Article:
TUPPER LAKE - Councilman David Tomberlin has resigned midway through his first term, and his seat has already been filled.
The town board has appointed Democrat John Quinn to take his place until the November election.
In a letter to the town board dated June 21, Tomberlin wrote that the demands of expanding his business, the Well Dressed Food Company, are too much for him to maintain his position. The board accepted Tomberlin's resignation in a hastily assembled meeting on July 2.
John Quinn, left, is sworn in as a councilman on the Tupper Lake town board Tuesday. Quinn was chosen to replace David Tomberlin, whose resignation was accepted by the board last week. Quinn’s wife, Rita, center, looks on as town Clerk Laurie Fuller swears him in.
(Enterprise photo — Shaun Kittle)
Tomberlin is scouting out a location for a new Well-Dressed Food retail store in North Conway, N.H.
"I'm going to be spending Sunday through Wednesday out of state, so I'm not going to be there Mondays for board meetings, and that's not fair to the town," Tomberlin said. "We're looking to expand and grow our business, so that's where I need to focus."
Town Supervisor Roger Amell said Tomberlin will be missed, and credited him with fine tuning Tupper Lake's website.
"David will be very well missed," Amell said. "He was talented with computers, and was one of the main people who developed our (Live, Work, Play) signage."
During Monday's board meeting, Quinn was unanimously chosen to take Tomberlin's place until the November elections. Quinn was sworn in at the town hall on Tuesday.
"I've been retired for about three years now," Quinn told the Enterprise after being sworn in. "I have a lot of energy to devote to supporting the community, and I want to be part of the team to move it forward and make Tupper Lake a better place to live."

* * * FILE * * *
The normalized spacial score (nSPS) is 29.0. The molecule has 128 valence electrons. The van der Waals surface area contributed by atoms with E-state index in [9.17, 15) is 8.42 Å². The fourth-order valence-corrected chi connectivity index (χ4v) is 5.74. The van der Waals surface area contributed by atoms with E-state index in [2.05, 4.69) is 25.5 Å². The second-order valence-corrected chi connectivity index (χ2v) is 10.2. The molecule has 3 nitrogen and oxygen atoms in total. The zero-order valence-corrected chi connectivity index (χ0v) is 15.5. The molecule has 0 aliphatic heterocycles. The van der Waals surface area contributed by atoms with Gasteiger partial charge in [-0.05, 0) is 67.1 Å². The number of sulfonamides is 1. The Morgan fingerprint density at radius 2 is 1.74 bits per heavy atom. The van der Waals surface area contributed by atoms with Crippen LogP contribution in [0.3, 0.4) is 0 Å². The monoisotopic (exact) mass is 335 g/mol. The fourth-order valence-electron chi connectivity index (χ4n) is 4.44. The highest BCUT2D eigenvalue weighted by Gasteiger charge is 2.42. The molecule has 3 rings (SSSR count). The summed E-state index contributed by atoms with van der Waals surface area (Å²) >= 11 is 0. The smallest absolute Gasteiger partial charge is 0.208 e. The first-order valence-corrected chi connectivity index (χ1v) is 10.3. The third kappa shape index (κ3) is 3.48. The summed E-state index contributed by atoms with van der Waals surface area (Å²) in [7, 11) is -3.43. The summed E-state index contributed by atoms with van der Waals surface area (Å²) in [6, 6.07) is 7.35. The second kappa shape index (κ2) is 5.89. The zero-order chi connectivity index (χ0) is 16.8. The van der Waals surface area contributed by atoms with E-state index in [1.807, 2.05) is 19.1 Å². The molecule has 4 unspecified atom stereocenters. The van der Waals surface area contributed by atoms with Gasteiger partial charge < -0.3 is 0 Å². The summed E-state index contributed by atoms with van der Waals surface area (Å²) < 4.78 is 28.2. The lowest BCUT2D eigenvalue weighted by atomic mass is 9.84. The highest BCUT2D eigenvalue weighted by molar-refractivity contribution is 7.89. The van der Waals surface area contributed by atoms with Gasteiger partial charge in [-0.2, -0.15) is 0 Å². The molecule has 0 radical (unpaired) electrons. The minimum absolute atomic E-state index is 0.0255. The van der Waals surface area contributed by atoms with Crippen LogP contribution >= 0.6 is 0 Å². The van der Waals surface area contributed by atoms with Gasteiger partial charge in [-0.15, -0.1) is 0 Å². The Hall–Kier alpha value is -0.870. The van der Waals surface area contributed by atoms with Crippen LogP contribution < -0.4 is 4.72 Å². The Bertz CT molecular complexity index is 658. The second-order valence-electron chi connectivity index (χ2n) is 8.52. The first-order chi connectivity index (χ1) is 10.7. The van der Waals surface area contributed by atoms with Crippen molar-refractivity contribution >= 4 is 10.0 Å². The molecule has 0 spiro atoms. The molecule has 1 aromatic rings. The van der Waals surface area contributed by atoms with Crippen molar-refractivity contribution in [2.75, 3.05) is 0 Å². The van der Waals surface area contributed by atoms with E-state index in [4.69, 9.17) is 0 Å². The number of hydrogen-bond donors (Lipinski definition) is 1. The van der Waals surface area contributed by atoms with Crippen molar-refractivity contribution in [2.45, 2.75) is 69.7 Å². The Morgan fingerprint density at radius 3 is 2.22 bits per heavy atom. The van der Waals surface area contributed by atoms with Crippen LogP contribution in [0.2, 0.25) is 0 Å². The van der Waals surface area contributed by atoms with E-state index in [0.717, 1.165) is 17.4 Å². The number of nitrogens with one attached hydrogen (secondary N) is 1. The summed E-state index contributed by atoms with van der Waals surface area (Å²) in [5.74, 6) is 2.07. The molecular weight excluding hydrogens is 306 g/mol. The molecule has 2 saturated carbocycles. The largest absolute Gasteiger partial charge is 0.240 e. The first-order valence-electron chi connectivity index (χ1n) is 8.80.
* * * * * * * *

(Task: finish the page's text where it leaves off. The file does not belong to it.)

Quinn worked for the Adirondack Park Agency for more than 30 years and was on the school board for two years. He said he stayed neutral regarding the proposed Adirondack Club and Resort project while working for the APA, but now he is optimistic it will come through.
"Overall, I support the project because I think it will help the community," Quinn said. "There are always some parts I don't know enough about. I kept completely uninvolved during my career at the Park Agency. I've never involved myself with local issues to avoid any kind of impropriety or conflicts of interest."
Quinn said he sees merit in both sides of the Adirondack rail-trail debate. He said a unit management plan update is long overdue.
"It's supposed to be a dynamic document, or plan, that's supposed to be revisited every five years," Quinn said. "I think, because of other matters in front of the APA and DOT (state Department of Transportation), it hasn't progressed in a timely fashion."
Now that he has accepted the position, Quinn said that working with the town board on creating jobs and developing incentives to keep young people from leaving the area are two of his top priorities.
"This just seems like a natural progression to serving the community," Quinn said. He also pointed out that his father, Patrick Quinn, was town supervisor for 16 years. Patrick Quinn became involved in local politics in the 1960s and left office in 1985.
"I've got big shoes to fill," Quinn said. "I guess it's in my blood."